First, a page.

1903 Sporting Life (W600) #678 - Doc White
On this day in 1969, Guy Harris "Doc" White died.
Before the 1903 season Doc jumped from the Philadelphia Phillies to the Chicago White Sox, where he stayed until the 1913 season. The Phillies and White Sox got into a bidding war over White, with the Sox initially offering more money. When Doc accepted, the Phillies stepped in and tried to offer three times what Chicago did, but the League offices rejected the counter-proposal and awarded the Sox the pitcher.
Before starting with the White Sox, White completed his dentistry degree and opened up a private practice, hence the nickname "Doc".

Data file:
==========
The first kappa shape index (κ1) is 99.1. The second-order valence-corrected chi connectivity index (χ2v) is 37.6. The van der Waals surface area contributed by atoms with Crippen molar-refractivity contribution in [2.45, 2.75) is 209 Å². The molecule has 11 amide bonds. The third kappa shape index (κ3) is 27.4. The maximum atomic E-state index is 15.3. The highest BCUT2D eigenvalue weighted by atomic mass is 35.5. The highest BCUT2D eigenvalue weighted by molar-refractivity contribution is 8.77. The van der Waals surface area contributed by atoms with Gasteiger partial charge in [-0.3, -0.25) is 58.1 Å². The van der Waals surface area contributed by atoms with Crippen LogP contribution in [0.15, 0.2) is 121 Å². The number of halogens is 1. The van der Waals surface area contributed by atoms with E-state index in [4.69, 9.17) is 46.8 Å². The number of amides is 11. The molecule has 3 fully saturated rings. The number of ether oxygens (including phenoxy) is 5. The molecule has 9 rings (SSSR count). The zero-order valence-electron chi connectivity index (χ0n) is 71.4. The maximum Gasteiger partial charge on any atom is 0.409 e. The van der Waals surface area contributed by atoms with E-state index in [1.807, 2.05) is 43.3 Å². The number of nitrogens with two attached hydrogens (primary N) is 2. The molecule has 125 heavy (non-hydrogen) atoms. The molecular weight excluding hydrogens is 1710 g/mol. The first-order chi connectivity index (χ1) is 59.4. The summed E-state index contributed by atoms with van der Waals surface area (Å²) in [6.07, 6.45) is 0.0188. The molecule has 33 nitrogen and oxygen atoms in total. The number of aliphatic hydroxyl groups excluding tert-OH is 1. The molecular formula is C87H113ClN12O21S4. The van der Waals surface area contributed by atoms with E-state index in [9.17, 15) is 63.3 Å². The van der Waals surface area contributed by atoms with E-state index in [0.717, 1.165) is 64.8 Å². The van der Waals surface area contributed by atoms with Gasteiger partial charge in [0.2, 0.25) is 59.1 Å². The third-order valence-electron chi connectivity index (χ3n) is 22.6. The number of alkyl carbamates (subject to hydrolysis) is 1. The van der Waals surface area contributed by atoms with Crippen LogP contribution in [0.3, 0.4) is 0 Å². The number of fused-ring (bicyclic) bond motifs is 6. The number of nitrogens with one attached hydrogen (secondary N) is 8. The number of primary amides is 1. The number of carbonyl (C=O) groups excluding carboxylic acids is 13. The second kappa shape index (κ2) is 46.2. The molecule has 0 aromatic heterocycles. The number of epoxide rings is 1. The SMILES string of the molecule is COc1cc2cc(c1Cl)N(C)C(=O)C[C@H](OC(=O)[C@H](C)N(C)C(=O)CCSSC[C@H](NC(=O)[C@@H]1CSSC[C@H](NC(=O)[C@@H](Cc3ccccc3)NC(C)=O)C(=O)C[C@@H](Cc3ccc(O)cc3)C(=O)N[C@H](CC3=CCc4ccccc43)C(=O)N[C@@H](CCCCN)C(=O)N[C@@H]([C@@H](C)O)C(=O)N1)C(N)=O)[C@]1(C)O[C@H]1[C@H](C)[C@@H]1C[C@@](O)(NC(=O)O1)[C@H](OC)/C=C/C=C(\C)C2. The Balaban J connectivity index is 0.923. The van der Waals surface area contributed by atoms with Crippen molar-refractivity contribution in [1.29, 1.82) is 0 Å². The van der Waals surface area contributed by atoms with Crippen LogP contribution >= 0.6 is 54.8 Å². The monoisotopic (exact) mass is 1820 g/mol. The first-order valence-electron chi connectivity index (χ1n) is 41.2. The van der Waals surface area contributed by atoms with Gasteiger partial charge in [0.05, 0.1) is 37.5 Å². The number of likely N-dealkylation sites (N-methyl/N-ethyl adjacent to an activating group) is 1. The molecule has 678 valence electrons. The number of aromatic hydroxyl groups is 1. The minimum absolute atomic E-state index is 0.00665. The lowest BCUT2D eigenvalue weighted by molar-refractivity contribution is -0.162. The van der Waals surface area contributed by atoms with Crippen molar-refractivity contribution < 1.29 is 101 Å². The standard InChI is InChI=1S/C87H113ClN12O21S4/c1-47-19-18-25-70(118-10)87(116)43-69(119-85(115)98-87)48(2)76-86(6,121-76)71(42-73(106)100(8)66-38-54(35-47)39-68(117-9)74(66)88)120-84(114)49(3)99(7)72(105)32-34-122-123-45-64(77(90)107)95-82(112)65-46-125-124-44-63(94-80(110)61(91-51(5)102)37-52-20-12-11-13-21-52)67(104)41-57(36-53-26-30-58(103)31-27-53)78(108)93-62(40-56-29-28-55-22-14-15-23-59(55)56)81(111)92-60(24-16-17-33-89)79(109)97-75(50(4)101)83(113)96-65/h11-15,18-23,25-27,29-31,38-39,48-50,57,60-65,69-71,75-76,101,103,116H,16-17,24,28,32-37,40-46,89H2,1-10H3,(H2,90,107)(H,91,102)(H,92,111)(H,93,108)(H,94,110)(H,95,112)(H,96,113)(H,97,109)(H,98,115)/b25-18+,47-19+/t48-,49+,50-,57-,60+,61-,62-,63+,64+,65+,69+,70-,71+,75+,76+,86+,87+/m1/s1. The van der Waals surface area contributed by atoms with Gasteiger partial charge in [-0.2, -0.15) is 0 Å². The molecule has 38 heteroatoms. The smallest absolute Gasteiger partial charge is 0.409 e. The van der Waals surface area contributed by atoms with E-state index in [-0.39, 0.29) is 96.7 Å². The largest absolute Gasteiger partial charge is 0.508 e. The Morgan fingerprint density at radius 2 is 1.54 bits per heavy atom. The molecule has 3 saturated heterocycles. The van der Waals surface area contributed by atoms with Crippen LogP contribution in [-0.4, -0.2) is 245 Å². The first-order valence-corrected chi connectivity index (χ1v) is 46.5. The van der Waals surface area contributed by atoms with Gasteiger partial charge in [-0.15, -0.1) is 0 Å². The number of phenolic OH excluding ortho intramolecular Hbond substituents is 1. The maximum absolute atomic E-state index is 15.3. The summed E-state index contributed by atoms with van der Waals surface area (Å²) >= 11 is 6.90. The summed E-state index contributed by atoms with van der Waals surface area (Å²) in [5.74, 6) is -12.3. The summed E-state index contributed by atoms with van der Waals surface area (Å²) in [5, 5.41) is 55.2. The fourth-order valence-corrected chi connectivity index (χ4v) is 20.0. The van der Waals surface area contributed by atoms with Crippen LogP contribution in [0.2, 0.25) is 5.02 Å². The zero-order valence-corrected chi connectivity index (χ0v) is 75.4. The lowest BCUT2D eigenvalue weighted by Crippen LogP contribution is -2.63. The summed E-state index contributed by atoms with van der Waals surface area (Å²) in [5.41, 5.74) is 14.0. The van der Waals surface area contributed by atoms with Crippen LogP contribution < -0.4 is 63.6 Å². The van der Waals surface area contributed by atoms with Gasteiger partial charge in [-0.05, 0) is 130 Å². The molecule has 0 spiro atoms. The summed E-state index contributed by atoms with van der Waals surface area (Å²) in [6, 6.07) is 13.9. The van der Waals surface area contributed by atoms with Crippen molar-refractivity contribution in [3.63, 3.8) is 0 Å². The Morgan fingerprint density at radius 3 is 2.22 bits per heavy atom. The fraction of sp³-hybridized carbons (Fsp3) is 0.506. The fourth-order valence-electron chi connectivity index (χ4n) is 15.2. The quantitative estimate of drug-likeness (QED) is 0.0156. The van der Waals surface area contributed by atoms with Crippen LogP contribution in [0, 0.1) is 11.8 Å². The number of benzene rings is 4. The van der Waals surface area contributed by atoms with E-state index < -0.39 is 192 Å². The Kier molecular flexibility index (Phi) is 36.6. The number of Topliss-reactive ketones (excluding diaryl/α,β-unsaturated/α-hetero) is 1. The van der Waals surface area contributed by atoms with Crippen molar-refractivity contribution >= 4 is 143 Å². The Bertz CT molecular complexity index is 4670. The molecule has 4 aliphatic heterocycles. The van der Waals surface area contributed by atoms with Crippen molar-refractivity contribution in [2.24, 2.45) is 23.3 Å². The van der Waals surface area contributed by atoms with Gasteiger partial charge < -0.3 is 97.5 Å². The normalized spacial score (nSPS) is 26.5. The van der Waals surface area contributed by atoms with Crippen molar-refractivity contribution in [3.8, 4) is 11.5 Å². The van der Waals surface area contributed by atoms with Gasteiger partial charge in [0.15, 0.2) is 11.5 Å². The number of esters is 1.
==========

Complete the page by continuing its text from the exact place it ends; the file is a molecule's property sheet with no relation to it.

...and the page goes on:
While with the Sox, Doc set a record for consecutive shutouts in 1904 with five, which stood until 1968, when Don Drysdale broke the mark. An 89 year old White send Drysdale a congratulatory telegram upon tying the record. Doc's mark of 65 1/3 innings without issuing a walk in 1907 still stands as an American League record. The streak was broken by an intentional walk.
During his time with the White Sox, Doc also became a published composer of numerous songs, including the bestselling, "Little Puff Of Smoke, Good Night".
After a down year in 1913, White played in the Pacific Coast League until 1915.